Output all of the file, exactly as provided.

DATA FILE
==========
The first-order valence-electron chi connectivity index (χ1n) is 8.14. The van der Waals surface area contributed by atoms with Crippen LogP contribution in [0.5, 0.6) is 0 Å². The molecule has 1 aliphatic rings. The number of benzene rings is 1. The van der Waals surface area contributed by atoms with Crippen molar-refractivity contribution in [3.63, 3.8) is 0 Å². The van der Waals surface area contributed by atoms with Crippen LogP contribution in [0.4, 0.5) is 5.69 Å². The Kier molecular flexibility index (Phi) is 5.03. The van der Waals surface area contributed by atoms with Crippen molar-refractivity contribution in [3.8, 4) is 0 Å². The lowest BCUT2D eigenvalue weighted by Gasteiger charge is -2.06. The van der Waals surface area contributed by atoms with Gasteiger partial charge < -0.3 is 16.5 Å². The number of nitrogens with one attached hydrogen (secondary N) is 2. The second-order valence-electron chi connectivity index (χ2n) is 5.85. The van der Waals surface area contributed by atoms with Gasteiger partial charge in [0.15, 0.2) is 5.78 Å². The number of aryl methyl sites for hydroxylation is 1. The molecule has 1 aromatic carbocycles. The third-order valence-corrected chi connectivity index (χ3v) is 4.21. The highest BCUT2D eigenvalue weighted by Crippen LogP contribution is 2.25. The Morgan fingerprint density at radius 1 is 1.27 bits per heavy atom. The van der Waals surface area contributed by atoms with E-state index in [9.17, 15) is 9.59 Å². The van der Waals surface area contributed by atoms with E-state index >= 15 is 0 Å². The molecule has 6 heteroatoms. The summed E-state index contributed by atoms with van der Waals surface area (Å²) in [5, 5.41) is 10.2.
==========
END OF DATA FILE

The first-order valence-electron chi connectivity index (χ1n) is 8.14. The van der Waals surface area contributed by atoms with Crippen LogP contribution in [0.5, 0.6) is 0 Å². The molecule has 1 aliphatic rings. The number of benzene rings is 1. The van der Waals surface area contributed by atoms with Crippen molar-refractivity contribution in [3.63, 3.8) is 0 Å². The van der Waals surface area contributed by atoms with Crippen LogP contribution in [0.4, 0.5) is 5.69 Å². The Kier molecular flexibility index (Phi) is 5.03. The van der Waals surface area contributed by atoms with Crippen molar-refractivity contribution in [3.8, 4) is 0 Å². The lowest BCUT2D eigenvalue weighted by Gasteiger charge is -2.06. The van der Waals surface area contributed by atoms with Gasteiger partial charge < -0.3 is 16.5 Å². The number of nitrogens with one attached hydrogen (secondary N) is 2. The second-order valence-electron chi connectivity index (χ2n) is 5.85. The van der Waals surface area contributed by atoms with Gasteiger partial charge in [0.15, 0.2) is 5.78 Å². The number of aryl methyl sites for hydroxylation is 1. The molecule has 1 aromatic carbocycles. The third-order valence-corrected chi connectivity index (χ3v) is 4.21. The highest BCUT2D eigenvalue weighted by Crippen LogP contribution is 2.25. The Morgan fingerprint density at radius 1 is 1.27 bits per heavy atom. The van der Waals surface area contributed by atoms with E-state index in [9.17, 15) is 9.59 Å². The van der Waals surface area contributed by atoms with E-state index >= 15 is 0 Å². The molecule has 6 heteroatoms. The summed E-state index contributed by atoms with van der Waals surface area (Å²) in [5, 5.41) is 10.2.